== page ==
Sports fans in Kansas could be placing bets on games by this fall
WICHITA, Kan. (KWCH) - Sports betting is a rapidly-expanding industry in the U.S. with Kansas the latest to climb aboard. Since the first states legalized it in 2018, more than $125 billion in bets have been placed. That’s according to Legal Sports Report which tracks these figures. With more states continuing to legalize sports betting, the market is expected to balloon in the next few years.
In a border battle between Kansas and Missouri, Kansas is the first to cross the sports-betting finish line. Kansas Governor Laura Kelly signed House Substitute for Substitute for Senate Bill 84 - the state Sports Betting bill - into law on Thursday, May 12.
“Financially, it’s a good thing for the state of Kansas if you look at Missouri likely not passing this,” said 610 Sports Radio Sports Talk Host Alex Gold. “There’s going to be plenty of individuals that come across from Kansas City on the Missouri side.
In Kansas City, Gold has been closely following sports betting in both states.
“It’s becoming a little less taboo in some people’s eyes and then recognizing the revenue that can come in,” he said.
But as sports betting becomes law in Kansas, it won’t start immediately. The Kansas Lottery and the Kansas Racing and Gaming Commission need to develop the rules and regulations for sports betting, expected to be finalized by January 2023.
Gold said however, that bets can be placed on mobile platforms, stating in the fall.
“The uptick of actually getting it started is going quicker, will be quicker than some other states,” he said. “There’s some states that have taken a year or more.”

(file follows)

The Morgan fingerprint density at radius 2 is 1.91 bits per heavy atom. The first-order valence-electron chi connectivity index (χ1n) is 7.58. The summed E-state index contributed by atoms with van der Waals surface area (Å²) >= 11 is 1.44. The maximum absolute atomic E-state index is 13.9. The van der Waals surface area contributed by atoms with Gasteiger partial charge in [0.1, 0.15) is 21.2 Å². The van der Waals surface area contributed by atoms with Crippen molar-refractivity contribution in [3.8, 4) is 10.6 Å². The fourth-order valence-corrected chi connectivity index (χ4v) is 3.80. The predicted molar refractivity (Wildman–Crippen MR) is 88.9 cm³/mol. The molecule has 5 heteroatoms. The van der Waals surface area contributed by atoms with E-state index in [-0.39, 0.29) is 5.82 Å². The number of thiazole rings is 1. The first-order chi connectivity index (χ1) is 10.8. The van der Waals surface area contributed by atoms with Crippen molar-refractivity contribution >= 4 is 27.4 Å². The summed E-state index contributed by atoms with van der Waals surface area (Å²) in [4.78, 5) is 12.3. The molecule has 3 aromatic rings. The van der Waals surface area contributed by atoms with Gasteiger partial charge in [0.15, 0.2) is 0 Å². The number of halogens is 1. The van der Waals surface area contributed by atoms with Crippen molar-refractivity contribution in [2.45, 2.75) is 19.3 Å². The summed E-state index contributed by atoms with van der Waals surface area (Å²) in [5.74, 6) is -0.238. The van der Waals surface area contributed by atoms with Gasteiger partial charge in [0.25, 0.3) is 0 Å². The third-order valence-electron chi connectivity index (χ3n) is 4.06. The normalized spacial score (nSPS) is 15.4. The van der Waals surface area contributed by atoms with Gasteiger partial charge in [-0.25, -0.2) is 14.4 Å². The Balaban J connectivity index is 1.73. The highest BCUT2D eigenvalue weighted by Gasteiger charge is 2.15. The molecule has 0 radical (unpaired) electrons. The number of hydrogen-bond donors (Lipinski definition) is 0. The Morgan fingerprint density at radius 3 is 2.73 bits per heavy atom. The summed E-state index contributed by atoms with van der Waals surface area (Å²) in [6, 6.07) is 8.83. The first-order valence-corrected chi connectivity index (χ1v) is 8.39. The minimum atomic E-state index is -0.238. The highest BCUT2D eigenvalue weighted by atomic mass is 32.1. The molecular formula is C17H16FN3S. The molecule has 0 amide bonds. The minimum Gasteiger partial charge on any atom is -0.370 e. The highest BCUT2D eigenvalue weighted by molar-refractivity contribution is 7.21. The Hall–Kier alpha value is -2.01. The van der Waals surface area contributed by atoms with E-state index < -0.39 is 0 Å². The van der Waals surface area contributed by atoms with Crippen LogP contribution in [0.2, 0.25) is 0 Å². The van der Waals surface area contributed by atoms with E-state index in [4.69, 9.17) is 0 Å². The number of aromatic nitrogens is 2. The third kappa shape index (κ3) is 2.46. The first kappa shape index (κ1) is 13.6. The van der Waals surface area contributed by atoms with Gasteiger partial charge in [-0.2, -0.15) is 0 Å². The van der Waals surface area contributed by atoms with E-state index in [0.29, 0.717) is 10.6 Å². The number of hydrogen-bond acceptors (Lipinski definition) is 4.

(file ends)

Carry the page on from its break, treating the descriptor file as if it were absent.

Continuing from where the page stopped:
Sports betting in Kansas will be run through the four state-owned casinos and select other venues that will contract with sports betting platforms like FanDuel and DraftKings. People can lace bets onsite and online.
“The biggest thing for a lot of people is the mobile wagering aspect,” Gold said. “That’s how most of the wagering will take place. In some estimates, 80-plus percent of all the wagering in the state of Kansas will be done mobily.
Each bet will be taxed at 10 percent. as to what that means for the state, the Kansas Lottery expects state revenues to total less than $2 million in the first year, but reach $10 million by 2025. A large portion of that is going to a fund attempting to attract the Kansas City Chiefs to relocate from the Missouri side of the KC Metro to the Kansas side.
“I think it’s a fun talking point, but if the Chiefs were to move to Kansas, I don’t think the fund attached to this bill is going to be the reason why,” Gold said.
The bill Governor Kelly signed into law also includes a number of problem-gambling provisions. These provisions include tools to set limits on the time and money a person can spend on sports betting platforms, a self-restriction list a person can put their name on that would prohibit them from placing bets, and a portion of taxes going to the Problem Gambling Addiction Fund which provides a helpline and no-cost treatment.
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